Health Library

Use It or Lose It: Preventing Cognitive Decline

Mental (Cognitive) Aging

man running on beach Some changes in mental function are common in normal aging. Processing information may take longer. It may also be harder to shift from one task to another. Memory might also not be as sharp as it used to be. However, each person is different. Some experience mental decline while others do not. Many older adults avoid mental decline into their 80s and beyond. The good news is that there are things that can help prevent mental decline.

Three types of mental decline with aging are:

  • Age-related changes in memory. With normal aging, memory can be mildly affected. However, older adults can do as well as younger people on memory tests. They may just need more time.
  • Amnestic mild cognitive impairment (MCI). MCI is mild memory loss that includes:
  • Misplacing things
  • Forgetting important events or appointments
  • Having problems thinking of the right words
  • Dementia (includes Alzheimer’s disease). This type of mental decline gets worse over time. It cannot be reversed. It affects widespread areas of mental function and memory. Mental decline is severe enough to affect daily functioning.

Risk Factors for Mental Decline

Some things that raise the risk for mental decline are:

If you notice possible signs of mental decline, talk to your doctor. Ask about any health problems you have. Find out if they might be playing a role.

Vital Activities for a Vital Mind

As you age, your body and brain change. For example, complex memory tests may take longer but some mental skills may improve, such as word knowledge. Certain habits can help older adults to learn and adapt better as they age. Here are some things you can do that may help:

Stay Socially Active

Poor social support may raise the risk of mental decline. Older adults who live alone and have limited social ties are most at risk. Be sure to develop a strong social network. Social connections and activities are good for overall health. They spark the mind and challenge people to communicate.

Keep Learning

Keeping your mind active may help improve brain health. Consider doing some activities such as:

  • Reading books, newspapers, or magazines
  • Playing games such as cards, checkers, and crossword puzzles
  • Playing an instrument
  • Going to museums
  • Volunteering
  • Learning a new skill

These activities may help prevent memory loss. However, they may not improve memory.

Exercise

Regular exercise may help improve mental function. This may be because it helps improve mood and reduce stress. Or, it may reduce other risks for mental decline. Talk to your doctor about what exercise would be best for you. Be sure to choose physical activities you enjoy.

Herbs and Supplements

Vitamin and herbs are often touted as cures or ways to prevent mental decline. However, there is little evidence of this. Be sure to talk to your doctor before taking any supplements or herbs. They may not be safe if you have certain health problems. They may also interact with certain medicines.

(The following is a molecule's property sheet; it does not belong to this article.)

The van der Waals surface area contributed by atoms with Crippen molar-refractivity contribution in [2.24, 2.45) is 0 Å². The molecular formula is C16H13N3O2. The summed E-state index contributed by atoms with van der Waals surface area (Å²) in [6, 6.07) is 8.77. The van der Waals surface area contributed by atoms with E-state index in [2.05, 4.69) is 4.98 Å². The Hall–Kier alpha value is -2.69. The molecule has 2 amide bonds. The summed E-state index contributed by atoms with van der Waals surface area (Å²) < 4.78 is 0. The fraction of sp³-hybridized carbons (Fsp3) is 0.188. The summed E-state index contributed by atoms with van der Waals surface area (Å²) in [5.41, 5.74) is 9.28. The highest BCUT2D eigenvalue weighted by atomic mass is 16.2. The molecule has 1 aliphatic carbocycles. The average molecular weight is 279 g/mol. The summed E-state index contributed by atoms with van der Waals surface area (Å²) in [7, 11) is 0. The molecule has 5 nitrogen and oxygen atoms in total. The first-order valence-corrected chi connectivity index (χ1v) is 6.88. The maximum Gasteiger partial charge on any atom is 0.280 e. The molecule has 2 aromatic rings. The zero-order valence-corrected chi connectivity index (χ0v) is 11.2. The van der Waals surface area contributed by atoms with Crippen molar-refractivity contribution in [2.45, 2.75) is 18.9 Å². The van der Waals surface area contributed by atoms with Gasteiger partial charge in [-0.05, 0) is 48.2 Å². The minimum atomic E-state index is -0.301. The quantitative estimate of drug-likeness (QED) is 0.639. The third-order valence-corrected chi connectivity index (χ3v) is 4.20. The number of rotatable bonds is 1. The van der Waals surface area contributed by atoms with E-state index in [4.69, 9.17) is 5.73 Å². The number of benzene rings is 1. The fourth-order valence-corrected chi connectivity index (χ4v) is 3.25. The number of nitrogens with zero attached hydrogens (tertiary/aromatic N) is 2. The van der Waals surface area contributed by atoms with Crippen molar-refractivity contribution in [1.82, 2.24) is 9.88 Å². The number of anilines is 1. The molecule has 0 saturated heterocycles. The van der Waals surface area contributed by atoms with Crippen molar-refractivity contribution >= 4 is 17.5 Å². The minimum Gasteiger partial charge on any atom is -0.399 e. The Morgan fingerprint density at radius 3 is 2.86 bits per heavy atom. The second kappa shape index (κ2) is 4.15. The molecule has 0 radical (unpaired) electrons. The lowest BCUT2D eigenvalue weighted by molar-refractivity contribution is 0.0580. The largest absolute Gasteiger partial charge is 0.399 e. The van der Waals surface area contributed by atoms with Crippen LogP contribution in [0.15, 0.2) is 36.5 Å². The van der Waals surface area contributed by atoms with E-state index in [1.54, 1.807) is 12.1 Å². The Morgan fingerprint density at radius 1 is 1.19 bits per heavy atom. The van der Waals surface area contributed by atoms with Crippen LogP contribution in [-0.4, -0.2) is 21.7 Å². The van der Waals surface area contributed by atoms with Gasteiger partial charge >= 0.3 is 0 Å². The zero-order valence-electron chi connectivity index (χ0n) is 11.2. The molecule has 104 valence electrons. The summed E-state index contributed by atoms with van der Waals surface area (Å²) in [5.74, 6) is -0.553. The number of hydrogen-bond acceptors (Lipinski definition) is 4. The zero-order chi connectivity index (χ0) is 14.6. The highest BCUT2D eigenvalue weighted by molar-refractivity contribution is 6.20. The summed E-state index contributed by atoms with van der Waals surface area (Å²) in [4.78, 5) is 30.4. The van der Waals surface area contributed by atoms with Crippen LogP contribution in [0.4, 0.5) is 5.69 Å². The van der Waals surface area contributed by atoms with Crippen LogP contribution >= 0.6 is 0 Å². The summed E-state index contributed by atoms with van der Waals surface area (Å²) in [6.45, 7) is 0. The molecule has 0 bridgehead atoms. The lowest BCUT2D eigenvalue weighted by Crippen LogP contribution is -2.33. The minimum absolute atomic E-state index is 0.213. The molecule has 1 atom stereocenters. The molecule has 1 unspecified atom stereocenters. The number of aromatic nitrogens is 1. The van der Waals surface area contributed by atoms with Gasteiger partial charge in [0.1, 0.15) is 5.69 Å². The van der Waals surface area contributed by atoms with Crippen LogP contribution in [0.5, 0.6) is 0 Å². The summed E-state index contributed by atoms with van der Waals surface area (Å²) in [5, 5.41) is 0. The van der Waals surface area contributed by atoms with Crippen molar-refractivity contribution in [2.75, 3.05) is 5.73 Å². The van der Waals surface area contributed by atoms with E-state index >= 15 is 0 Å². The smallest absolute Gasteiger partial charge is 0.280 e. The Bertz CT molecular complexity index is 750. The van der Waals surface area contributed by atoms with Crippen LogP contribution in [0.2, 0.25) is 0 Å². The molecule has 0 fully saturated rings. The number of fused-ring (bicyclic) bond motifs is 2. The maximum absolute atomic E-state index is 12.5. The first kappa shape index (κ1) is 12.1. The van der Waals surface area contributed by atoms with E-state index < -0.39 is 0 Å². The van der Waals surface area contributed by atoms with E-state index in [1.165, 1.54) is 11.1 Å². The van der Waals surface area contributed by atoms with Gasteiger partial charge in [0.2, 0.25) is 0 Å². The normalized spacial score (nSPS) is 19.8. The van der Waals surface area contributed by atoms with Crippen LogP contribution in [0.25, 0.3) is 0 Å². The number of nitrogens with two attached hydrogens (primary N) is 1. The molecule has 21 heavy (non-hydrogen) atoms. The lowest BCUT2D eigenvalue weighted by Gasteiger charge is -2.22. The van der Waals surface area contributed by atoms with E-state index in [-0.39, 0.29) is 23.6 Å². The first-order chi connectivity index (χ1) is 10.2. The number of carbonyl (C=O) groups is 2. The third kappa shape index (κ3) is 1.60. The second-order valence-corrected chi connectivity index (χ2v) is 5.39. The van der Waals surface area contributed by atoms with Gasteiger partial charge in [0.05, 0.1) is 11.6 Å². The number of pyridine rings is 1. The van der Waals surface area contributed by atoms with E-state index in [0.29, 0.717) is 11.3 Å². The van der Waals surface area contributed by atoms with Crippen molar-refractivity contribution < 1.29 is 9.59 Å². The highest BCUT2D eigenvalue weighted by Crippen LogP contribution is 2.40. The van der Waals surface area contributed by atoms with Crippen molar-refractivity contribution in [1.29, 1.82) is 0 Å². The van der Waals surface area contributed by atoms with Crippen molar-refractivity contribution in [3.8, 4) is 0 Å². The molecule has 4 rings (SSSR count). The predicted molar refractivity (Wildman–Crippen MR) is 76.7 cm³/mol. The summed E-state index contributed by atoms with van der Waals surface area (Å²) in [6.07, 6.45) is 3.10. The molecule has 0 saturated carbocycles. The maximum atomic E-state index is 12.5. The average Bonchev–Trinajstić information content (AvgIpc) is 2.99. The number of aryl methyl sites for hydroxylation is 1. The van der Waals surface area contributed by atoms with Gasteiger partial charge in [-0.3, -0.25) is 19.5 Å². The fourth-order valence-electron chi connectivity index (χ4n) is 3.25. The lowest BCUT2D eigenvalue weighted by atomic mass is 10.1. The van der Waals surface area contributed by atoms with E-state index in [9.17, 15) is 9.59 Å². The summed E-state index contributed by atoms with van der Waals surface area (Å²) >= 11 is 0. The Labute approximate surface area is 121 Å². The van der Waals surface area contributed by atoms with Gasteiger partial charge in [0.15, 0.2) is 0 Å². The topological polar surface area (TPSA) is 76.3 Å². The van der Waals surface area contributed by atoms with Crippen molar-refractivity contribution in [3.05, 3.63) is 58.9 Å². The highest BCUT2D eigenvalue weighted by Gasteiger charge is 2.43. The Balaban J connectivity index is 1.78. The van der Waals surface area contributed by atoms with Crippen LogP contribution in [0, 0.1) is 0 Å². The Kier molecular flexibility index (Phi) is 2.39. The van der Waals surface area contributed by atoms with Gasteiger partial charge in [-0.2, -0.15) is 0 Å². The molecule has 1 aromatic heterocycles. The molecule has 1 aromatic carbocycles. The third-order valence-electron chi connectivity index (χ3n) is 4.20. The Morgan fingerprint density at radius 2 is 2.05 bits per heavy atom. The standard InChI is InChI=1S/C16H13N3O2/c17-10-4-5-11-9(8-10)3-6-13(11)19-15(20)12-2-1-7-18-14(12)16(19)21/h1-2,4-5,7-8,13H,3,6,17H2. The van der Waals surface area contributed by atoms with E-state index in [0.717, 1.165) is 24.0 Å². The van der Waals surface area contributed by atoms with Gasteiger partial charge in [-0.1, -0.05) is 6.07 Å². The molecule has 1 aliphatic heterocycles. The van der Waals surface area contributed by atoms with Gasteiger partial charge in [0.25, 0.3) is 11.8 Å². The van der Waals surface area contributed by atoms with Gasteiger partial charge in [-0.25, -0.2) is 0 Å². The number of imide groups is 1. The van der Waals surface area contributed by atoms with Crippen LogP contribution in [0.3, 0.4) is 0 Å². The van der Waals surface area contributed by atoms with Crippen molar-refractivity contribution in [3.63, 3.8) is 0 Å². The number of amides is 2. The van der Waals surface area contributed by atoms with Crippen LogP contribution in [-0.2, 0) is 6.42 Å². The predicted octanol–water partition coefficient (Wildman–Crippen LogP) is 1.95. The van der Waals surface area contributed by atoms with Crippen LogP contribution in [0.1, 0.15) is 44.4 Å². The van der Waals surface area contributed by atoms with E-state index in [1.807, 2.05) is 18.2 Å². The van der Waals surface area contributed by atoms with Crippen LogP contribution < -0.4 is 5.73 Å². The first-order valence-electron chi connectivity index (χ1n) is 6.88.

Eat a Healthful Diet

A healthful, low-fat diet may help protect against mental decline. It may reduce the risk of diseases that contribute to mental decline such as:

Get Help for Sleep Disorders

Sleep disorders and sleep problems are common as we get older. It can affect mental function, such as memory and learning. Daytime sleepiness may also be a sign of a sleep disorder. This has been linked with an increased risk for dementia. Your doctor can help to test or treat sleep disorders. For some, good sleep habits such as going to bed and waking up at the same time each day may help.

Seek Help for Other Conditions

Certain health problems, like heart disease, can raise the risk of mental decline. Mental decline may be slowed when these conditions are treated.

Talk to Your Doctor

You may feel embarassed or scared to discuss mental changes with your doctor. Honest communication with your doctor can help to find issues that may be very treatable or the changes may be normal. If changes are more serious, early treatment may help.

Resources

National Council on Aging
https://www.ncoa.org

National Institute on Aging
http://www.nia.nih.gov

Canadian Resources

Mental Health Canada
http://www.mentalhealthcanada.com

Seniors Canada On-line

References

Alzheimer dementia. EBSCO DynaMed website. Available at:https://www.dynamed.com/condition/alzheimer-dementia.

Alzheimer's disease and non-Alzheimer’s dementia. EBSCO Natural and Alternative Treatments website. Available at: https://www.ebsco.com/products/research-databases/natural-alternative-treatments.

Cognitive health and older adults. National Institute on Aging website. Available at: https://www.nia.nih.gov/health/cognitive-health-and-older-adults.

Enhancing memory and mental function. EBSCO Natural and Alternative Treatments website. Available at: https://www.ebsco.com/products/research-databases/natural-alternative-treatments.

Forgetfulness: normal or not? National Institutes of Health National Institute on Aging website. Available at: https://www.nia.nih.gov/health/infographics/forgetfulness-normal-or-not.

Mild cognitive impairment (MCI). EBSCO DynaMed website. Available at: https://www.dynamed.com/condition/mild-cognitive-impairment-mci.

Viera AJ. Preventing cognitive decline. Am Fam Physician. 2022;105(1):13-14.